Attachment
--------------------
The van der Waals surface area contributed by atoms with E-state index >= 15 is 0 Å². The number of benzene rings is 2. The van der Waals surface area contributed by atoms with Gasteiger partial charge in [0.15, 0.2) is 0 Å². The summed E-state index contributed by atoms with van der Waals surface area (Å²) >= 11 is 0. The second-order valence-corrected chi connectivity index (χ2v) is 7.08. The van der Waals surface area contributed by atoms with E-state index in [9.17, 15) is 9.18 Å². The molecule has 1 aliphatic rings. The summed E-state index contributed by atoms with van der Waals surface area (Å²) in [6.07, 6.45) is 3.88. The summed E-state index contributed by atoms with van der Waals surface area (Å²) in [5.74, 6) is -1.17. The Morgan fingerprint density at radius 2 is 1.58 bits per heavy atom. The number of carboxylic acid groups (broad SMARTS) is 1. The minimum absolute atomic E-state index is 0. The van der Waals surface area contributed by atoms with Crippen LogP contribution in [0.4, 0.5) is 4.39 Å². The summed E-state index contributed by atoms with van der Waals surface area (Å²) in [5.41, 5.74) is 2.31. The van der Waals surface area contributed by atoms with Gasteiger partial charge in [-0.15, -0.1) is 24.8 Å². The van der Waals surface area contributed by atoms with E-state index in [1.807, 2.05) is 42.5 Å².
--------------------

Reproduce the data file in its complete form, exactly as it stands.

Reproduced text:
The van der Waals surface area contributed by atoms with E-state index >= 15 is 0 Å². The number of benzene rings is 2. The van der Waals surface area contributed by atoms with Gasteiger partial charge in [0.15, 0.2) is 0 Å². The summed E-state index contributed by atoms with van der Waals surface area (Å²) >= 11 is 0. The second-order valence-corrected chi connectivity index (χ2v) is 7.08. The van der Waals surface area contributed by atoms with E-state index in [9.17, 15) is 9.18 Å². The molecule has 1 aliphatic rings. The summed E-state index contributed by atoms with van der Waals surface area (Å²) in [6.07, 6.45) is 3.88. The summed E-state index contributed by atoms with van der Waals surface area (Å²) in [5.74, 6) is -1.17. The Morgan fingerprint density at radius 2 is 1.58 bits per heavy atom. The number of carboxylic acid groups (broad SMARTS) is 1. The minimum absolute atomic E-state index is 0. The van der Waals surface area contributed by atoms with Crippen LogP contribution in [0.4, 0.5) is 4.39 Å². The summed E-state index contributed by atoms with van der Waals surface area (Å²) in [5.41, 5.74) is 2.31. The van der Waals surface area contributed by atoms with Gasteiger partial charge in [-0.15, -0.1) is 24.8 Å². The van der Waals surface area contributed by atoms with E-state index in [1.807, 2.05) is 42.5 Å².